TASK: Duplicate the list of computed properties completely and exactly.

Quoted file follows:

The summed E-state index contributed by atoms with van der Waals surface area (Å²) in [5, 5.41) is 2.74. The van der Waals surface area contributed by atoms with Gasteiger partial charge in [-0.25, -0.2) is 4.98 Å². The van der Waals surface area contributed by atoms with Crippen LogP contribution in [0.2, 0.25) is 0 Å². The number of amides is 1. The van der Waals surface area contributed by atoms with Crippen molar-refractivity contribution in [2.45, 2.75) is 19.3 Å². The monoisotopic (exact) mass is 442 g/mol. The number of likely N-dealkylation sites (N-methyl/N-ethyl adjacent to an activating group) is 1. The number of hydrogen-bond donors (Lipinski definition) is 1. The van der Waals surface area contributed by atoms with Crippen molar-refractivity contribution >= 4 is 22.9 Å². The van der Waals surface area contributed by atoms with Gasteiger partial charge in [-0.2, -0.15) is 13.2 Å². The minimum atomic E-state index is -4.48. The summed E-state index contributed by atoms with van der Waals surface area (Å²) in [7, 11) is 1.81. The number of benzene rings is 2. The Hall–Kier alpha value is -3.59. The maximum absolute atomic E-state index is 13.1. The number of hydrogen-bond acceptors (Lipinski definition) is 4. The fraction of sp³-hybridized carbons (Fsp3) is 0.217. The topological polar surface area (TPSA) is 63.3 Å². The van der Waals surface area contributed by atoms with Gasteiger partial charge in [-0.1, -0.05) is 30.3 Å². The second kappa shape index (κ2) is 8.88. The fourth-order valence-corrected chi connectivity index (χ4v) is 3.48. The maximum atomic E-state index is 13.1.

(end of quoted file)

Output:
The summed E-state index contributed by atoms with van der Waals surface area (Å²) in [5, 5.41) is 2.74. The van der Waals surface area contributed by atoms with Gasteiger partial charge in [-0.25, -0.2) is 4.98 Å². The van der Waals surface area contributed by atoms with Crippen LogP contribution in [0.2, 0.25) is 0 Å². The number of amides is 1. The van der Waals surface area contributed by atoms with Crippen molar-refractivity contribution in [2.45, 2.75) is 19.3 Å². The monoisotopic (exact) mass is 442 g/mol. The number of likely N-dealkylation sites (N-methyl/N-ethyl adjacent to an activating group) is 1. The number of hydrogen-bond donors (Lipinski definition) is 1. The van der Waals surface area contributed by atoms with Crippen molar-refractivity contribution >= 4 is 22.9 Å². The van der Waals surface area contributed by atoms with Gasteiger partial charge in [-0.2, -0.15) is 13.2 Å². The minimum atomic E-state index is -4.48. The summed E-state index contributed by atoms with van der Waals surface area (Å²) in [7, 11) is 1.81. The number of benzene rings is 2. The Hall–Kier alpha value is -3.59. The maximum absolute atomic E-state index is 13.1. The number of hydrogen-bond acceptors (Lipinski definition) is 4. The fraction of sp³-hybridized carbons (Fsp3) is 0.217. The topological polar surface area (TPSA) is 63.3 Å². The van der Waals surface area contributed by atoms with Gasteiger partial charge in [-0.1, -0.05) is 30.3 Å². The second kappa shape index (κ2) is 8.88. The fourth-order valence-corrected chi connectivity index (χ4v) is 3.48. The maximum atomic E-state index is 13.1.